Difference between revisions of "New ideas for coding with Arrays, Lists and Sequences in RDF"

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Line 21: Line 21:
 
  arlise:Station1
 
  arlise:Station1
 
   rdf:type arlise:SoR ;
 
   rdf:type arlise:SoR ;
   arlise:hasList "{1 5 10 15 22 24 25 18 17 10 5 0}" ;
+
   arlise:hasList "{1,5,10,15,22,24,25,18,17,10,5,0}" ;
 
  .
 
  .
  

Revision as of 08:14, 3 July 2019

New ideas to deal with large series of data points in RDF in the form of arrays, lists and similar data structures.

currently RDF data model proposed rdf:Bag and rdf:Seq in the form of

resource1 a rdf:Bag;
 rdf:_1 "1323";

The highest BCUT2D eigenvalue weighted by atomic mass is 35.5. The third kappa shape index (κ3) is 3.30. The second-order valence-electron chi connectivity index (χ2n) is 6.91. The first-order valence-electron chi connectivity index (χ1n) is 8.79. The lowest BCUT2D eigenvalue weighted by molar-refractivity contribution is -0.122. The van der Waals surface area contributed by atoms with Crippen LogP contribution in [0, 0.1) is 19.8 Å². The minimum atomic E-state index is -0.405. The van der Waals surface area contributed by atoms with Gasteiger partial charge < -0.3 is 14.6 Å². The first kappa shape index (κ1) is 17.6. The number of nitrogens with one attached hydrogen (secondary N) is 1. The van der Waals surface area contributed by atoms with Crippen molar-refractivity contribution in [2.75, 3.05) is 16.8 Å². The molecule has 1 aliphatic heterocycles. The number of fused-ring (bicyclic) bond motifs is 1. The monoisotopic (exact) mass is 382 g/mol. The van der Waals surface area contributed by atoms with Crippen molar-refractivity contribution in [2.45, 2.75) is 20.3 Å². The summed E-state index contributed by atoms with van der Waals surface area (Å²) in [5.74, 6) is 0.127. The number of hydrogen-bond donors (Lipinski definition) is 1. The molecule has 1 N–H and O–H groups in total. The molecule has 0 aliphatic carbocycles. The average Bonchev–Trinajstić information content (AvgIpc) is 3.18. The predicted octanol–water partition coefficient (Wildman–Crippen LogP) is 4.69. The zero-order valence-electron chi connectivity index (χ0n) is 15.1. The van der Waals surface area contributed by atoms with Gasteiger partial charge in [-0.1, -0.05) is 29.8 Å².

rdf:_2 "1321";
.

we propose here the following additional notation for large sequences:

Numbers Array:

arlise:Station1
 rdf:type arlise:SoR ;
 arlise:hasArray "{1:1,2:5,3:10,4:15,5:22,6:24,7:25,8:18,9:17,10:10,11:5,12:0}" ;
.

Numbers List:

arlise:Station1
 rdf:type arlise:SoR ;
 arlise:hasList "{1,5,10,15,22,24,25,18,17,10,5,0}" ;
.

Numbers Array:

arlise:Station1
 rdf:type arlise:SoR ;
 arlise:ArLeSeq_Multi "{'Mike':4,'Peter':5,'Gregg':8,'Tim':6}" ;
.

Strings Sorted:

resource1 lotico:ArLiSeq_SS {1:'Mike',2:'Peter',3:'Tim;4:'Marco',....}

Strings unsorted:

resource1 lotico:ArLiSeq_SU "{'Mike','Peter','Tim','Marco',....}"


JSON object

resource1 lotico:ArLiSeq_JSON "%7B%20%22name%22%3A%22Marco%22%2C%20%22age%22%3A30%2C%20%22car%22%3Anull%20%7D";


Access Method Examples

SELECT avg(?array)
WHERE{
 ?resource arlise:hasArray ?array
}
SELECT ?array[1]
WHERE{
 ?resource arlise:hasArray ?array
}